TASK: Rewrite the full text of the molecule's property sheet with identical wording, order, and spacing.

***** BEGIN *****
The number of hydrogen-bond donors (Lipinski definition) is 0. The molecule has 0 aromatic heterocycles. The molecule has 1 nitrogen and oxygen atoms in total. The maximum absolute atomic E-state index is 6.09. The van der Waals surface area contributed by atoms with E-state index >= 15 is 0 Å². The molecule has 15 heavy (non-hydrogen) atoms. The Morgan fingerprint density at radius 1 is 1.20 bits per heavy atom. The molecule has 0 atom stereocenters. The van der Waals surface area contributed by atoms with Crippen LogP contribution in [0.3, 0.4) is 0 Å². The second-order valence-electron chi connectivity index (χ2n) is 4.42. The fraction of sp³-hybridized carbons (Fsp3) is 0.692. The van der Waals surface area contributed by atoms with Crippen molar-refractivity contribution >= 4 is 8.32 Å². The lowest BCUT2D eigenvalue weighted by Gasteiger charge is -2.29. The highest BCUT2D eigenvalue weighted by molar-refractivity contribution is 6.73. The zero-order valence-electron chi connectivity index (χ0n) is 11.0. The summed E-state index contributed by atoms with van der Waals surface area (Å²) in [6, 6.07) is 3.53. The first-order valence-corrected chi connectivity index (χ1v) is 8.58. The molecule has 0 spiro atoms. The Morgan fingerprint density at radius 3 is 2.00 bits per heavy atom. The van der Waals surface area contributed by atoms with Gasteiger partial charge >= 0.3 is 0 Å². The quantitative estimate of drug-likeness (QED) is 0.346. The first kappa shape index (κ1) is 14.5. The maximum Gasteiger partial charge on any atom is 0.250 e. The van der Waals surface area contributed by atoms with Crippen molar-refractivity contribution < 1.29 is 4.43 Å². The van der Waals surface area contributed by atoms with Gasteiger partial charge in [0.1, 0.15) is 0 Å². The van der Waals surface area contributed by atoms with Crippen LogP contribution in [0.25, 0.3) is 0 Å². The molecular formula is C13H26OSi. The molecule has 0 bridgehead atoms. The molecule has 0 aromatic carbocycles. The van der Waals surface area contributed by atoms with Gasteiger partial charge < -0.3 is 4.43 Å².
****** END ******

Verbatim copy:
The number of hydrogen-bond donors (Lipinski definition) is 0. The molecule has 0 aromatic heterocycles. The molecule has 1 nitrogen and oxygen atoms in total. The maximum absolute atomic E-state index is 6.09. The van der Waals surface area contributed by atoms with E-state index >= 15 is 0 Å². The molecule has 15 heavy (non-hydrogen) atoms. The Morgan fingerprint density at radius 1 is 1.20 bits per heavy atom. The molecule has 0 atom stereocenters. The van der Waals surface area contributed by atoms with Crippen LogP contribution in [0.3, 0.4) is 0 Å². The second-order valence-electron chi connectivity index (χ2n) is 4.42. The fraction of sp³-hybridized carbons (Fsp3) is 0.692. The van der Waals surface area contributed by atoms with Crippen molar-refractivity contribution >= 4 is 8.32 Å². The lowest BCUT2D eigenvalue weighted by Gasteiger charge is -2.29. The highest BCUT2D eigenvalue weighted by molar-refractivity contribution is 6.73. The zero-order valence-electron chi connectivity index (χ0n) is 11.0. The summed E-state index contributed by atoms with van der Waals surface area (Å²) in [6, 6.07) is 3.53. The first-order valence-corrected chi connectivity index (χ1v) is 8.58. The molecule has 0 spiro atoms. The Morgan fingerprint density at radius 3 is 2.00 bits per heavy atom. The van der Waals surface area contributed by atoms with Gasteiger partial charge >= 0.3 is 0 Å². The quantitative estimate of drug-likeness (QED) is 0.346. The first kappa shape index (κ1) is 14.5. The maximum Gasteiger partial charge on any atom is 0.250 e. The van der Waals surface area contributed by atoms with Crippen molar-refractivity contribution < 1.29 is 4.43 Å². The van der Waals surface area contributed by atoms with Gasteiger partial charge in [0.1, 0.15) is 0 Å². The van der Waals surface area contributed by atoms with Crippen LogP contribution in [0.25, 0.3) is 0 Å². The molecular formula is C13H26OSi. The molecule has 0 bridgehead atoms. The molecule has 0 aromatic carbocycles. The van der Waals surface area contributed by atoms with Gasteiger partial charge < -0.3 is 4.43 Å².